Interdisciplinary team working and comprehensive geriatric assessment.
The central importance of rehabilitation.
Recognition of caregivers’ stress; respite care.
The teaching of geriatric medicine to medical undergraduates.
Multidisciplinary case conference.
Geriatric day hospital.
Domiciliary visits (visits by a geriatrician to a patient at home at the request of the general practitioner).
Outreach clinics in general practitioner surgeries.
Old age psychiatry.
Stroke rehabilitation units and services.
Specialty clinics—for example, falls, parkinsonism, stroke.
Rapid assessment clinics.
Box 4 Recommendations, Royal College of Physicians of London, 197757
General medical and geriatric facilities to be integrated.
Physicians in training appointed as general physicians with an interest in elderly medicine.
Multidisciplinary approach to elderly care.
Undergraduate and postgraduate training in elderly care of every doctor.
Elderly medicine to become component of MRCP syllabus.
Increased involvement of general practitioners in the medicine of old age.
Local authority residential care review.
Review of elderly mental health services.
The 1960s and 1970s: expansion and antipathy
Remarkable improvements occurred in the medical care of patients who were managed on geriatric units. There was a rapid increase in the number of consultant geriatrician appointments in the 1960s. From a total of four geriatricians in 1947, there were over 300 by 1973, many from overseas. Academic departments became established. The first chair of geriatric medicine was established in 1965 in Glasgow.48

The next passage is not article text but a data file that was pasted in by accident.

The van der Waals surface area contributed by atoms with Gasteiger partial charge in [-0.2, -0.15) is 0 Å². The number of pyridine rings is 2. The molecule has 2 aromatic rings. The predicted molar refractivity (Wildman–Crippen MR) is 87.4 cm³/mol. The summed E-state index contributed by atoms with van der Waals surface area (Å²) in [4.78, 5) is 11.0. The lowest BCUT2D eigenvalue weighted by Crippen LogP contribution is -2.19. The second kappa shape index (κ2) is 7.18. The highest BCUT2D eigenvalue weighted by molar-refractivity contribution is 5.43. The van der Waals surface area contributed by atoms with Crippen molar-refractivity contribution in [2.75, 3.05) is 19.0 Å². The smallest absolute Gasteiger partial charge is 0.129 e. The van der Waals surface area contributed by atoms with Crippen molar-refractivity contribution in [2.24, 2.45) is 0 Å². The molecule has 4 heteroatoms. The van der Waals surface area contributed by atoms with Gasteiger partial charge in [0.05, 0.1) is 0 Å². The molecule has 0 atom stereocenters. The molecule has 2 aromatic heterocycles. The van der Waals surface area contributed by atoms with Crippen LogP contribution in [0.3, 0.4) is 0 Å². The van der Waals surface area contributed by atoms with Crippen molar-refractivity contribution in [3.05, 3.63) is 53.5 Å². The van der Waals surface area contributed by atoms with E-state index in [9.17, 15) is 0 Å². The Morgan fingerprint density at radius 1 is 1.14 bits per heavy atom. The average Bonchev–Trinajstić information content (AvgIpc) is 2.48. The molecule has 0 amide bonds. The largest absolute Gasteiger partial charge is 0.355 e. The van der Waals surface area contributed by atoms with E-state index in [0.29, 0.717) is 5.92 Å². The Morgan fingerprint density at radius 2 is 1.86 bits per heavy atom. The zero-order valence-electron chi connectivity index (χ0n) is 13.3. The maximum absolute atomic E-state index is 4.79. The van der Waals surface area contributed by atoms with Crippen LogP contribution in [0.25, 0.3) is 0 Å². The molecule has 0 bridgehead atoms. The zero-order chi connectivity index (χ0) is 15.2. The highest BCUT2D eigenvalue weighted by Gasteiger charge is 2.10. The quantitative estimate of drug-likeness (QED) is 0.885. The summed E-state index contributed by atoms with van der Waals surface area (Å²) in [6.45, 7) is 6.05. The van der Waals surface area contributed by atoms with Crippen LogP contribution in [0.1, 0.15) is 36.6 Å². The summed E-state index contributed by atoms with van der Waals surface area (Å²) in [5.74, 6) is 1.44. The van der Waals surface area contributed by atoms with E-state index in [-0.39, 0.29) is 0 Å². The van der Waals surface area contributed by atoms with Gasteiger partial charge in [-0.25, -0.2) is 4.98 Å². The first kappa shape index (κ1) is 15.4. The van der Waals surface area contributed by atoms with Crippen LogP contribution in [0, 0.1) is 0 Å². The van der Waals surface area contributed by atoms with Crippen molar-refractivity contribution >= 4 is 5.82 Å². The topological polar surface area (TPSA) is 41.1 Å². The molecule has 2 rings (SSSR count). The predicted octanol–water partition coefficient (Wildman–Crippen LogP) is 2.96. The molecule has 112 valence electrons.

Despite the increase in numbers of geriatricians, there were still staffing problems. Some general physicians questioned the need for a separate specialty; it was sometimes considered a specialty to turn to for those doctors who could not make the grade elsewhere. Some believed that geriatrics was a third rate specialty, with an inferior status (echoing the image of a “workhouse doctor”55). This antipathy to geriatrics was reflected in negative attitudes on the part of many trainees, who regarded a post in geriatrics with disdain. Medical students were not inspired by the image of geriatrics. One student however questioned this, and asked why so many students and doctors failed to see the exciting potential of the specialty.56
C. INTEGRATION OF GERIATRICS WITH GENERAL MEDICINE
In 1977 a Royal College of Physicians of London working party addressed the many concerns about the future of geriatric medicine.57 It acknowledged problems of recruitment, future development, long stay care, and acute hospital medicine. Geriatricians had been increasingly sharing the work of general physicians in the 1970s, participating in acute unselected general medicine take, and continuing care of young general medical inpatients.